From the Author
What inspired you to write the two books in the Khronos Chronicles series (The Alternate Universe and The Escape)?
There was talk after President Obama was elected that we'd entered a post-racial society, but that was ridiculous. The scars of history run too deep. We build our identities around lots of different things -- politics, religion, culture, place of origin, family of origin, talents, personal interests, and, yes, our appearance, including the color of our skin. And maybe that's not intrinsically bad. What's bad is prejudice. And one way to eliminate prejudice is to imagine a world without it. So in Carolien and Claude's friendship, race is a non-issue. Claude's gayness is a non-issue too. Of course, creating an alternate world where race and sexual orientation are non-issues was just a beginning, the initial inspiration for the universe in which I based their adventures.
What about the ideas of time travel and multiple universes--where did they come from?
I didn't invent those ideas--they're familiar subjects of science fiction.But the reason they're common subjects of science fiction is because they're fascinating and flexible concepts.
The classic argument against the possibility of time travel is the time paradox, which goes: if you travel to the past, you might kill your parents and thus never be born--which means it's impossible to travel to the past.
In Khronos Chronicles, I explore the idea of endlessly branching alternate universes as a solution to the time paradox. If time travel means you travel to an alternate past, then you can do whatever you want--i.e., you could kill your parents because they're not your actual parents but alternate parents. Your alternate self might not be born but you (who was born in a different universe entirely) can continue on your merry, patricidal, time-traveling way.
The only problem I foresee in that scenario is that, in deference to the time paradox, you might never be allowed to return to your original reality. Once you jump to another time/universe, returning to the universe you came from might be impossible.
Did you change The Alternate Universe and The Escape much as you wrote them?Initially they were one book. I wrote the first draft in about six months. Then I spent another six months re-writing it. After that, an agent sent it to publishers.At the time, it was a story about Claude and another boy, both straight. But two editors didn't find the other boy adequately developed.After 10 rejections, I decided to re-write it further. Over time, I changed the other boy so completely that he became a girl, Carolien. I wanted her to be creative, athletic, and, like Claude's dad, good with gadgets and numbers.But I didn't want their relationship to be romantic. It was always going to be a book about friends, a fact that became clearer when I decided that Claude was gay. Claude wasn't gay from the beginning?No. I initially shied away from gay characters, figuring a gay young adult character might be controversial and turn some readers off. But as I kept writing and re-writing, I realized I didn't care whether I offended some readers, particularly those who don't like gay characters.Besides, I don't think there's much controversy anymore, especially among young readers. We've come a long way in a short time.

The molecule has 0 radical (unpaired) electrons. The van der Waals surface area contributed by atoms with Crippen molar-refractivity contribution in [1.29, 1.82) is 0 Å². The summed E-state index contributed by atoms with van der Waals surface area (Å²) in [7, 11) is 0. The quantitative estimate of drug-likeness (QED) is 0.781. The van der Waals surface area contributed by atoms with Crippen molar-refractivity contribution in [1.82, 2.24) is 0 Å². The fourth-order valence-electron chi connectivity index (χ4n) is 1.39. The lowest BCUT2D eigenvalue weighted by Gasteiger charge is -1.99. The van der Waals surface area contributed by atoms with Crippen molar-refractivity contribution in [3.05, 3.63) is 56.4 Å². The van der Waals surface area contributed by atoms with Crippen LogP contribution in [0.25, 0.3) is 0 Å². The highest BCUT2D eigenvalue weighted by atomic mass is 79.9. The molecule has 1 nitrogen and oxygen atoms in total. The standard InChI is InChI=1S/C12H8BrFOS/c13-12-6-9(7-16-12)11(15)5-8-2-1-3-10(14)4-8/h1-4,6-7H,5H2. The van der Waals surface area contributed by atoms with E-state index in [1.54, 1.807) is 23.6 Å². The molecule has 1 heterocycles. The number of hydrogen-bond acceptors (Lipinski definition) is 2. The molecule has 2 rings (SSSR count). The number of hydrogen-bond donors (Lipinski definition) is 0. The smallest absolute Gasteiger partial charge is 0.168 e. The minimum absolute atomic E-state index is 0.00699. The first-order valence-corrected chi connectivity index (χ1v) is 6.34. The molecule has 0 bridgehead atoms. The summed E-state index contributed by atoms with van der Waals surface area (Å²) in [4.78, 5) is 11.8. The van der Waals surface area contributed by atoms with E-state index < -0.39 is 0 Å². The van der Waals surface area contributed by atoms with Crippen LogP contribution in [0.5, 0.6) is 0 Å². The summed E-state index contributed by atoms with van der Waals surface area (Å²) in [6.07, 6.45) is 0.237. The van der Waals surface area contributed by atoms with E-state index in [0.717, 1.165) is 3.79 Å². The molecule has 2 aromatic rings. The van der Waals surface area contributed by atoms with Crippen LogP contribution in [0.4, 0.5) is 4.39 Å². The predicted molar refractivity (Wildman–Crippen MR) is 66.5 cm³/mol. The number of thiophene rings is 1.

With a day job, when do you find time to write?
Before I go to work. After I go to work. On the weekends. I sometimes dream about being able to write all day, but the truth is that I can only write productively for an hour or two at a time. So time isn't the problem--I can always find an hour most days to write. The problem is having enough energy to write. After dinner, I sometimes feel too tired to think creatively. Fortunately, a short nap and a cup of coffee works wonders.
Do you think time travel is possible and do you believe in alternate universes?
Maybe and yes.
Can you say more?
I think many physicists agree that other universes -- where duplicates of ourselves lead different but parallel lives--probably exist.Brian Greene, the astrophysicist at Columbia University who's written wonderful books about symmetry, string theory, and black holes, makes a persuasive case that if our universe is infinite, everything (including people) must exist in endless repetition. And the same idea of endless repetition applies even if our universe is finite but one of an endless number of separate universes.(See his book The Hidden Universe and his interview with NPR (npr.org/2011/01/24/132932268/a-physicist-explains-why-parallel-universes-may-exist)
What do you like to read and who are your favorite authors?
I like to read everything. Wait. Not true. I'm not personally super interested in romances although I respect all genres. I grew up reading a lot of science fiction, including classics by authors like Robert A. Heinlein, Isaac Asimov, Frank Herbert. And there are tons of contemporary authors I love. When it comes to science fiction and fantasy, Dave Hutchinson, Ramez Nam, Katherine Addison, James L. Cambias and Meg Elison are a few of the many authors I admire.
From the Back Cover
--JENNIFER BELLE, bestselling author of GOING DOWN, HIGH MAINTENANCE, and LITTLE STALKER
"Reminiscent of Arthur C. Clarke's 2001: A Space Odyssey in its bold concepts."
--ARTHUR NERSESIAN, author of GLAYDYSS OF THE HUNT, DOGRUN, and CHINESE TAKEOUT
"Wolf brings us into the lives of his characters with genuine empathy andattention to the details that preoccupy teens in any universe."
--THADDEUS RUTKOWSKI, author of HAYWIRE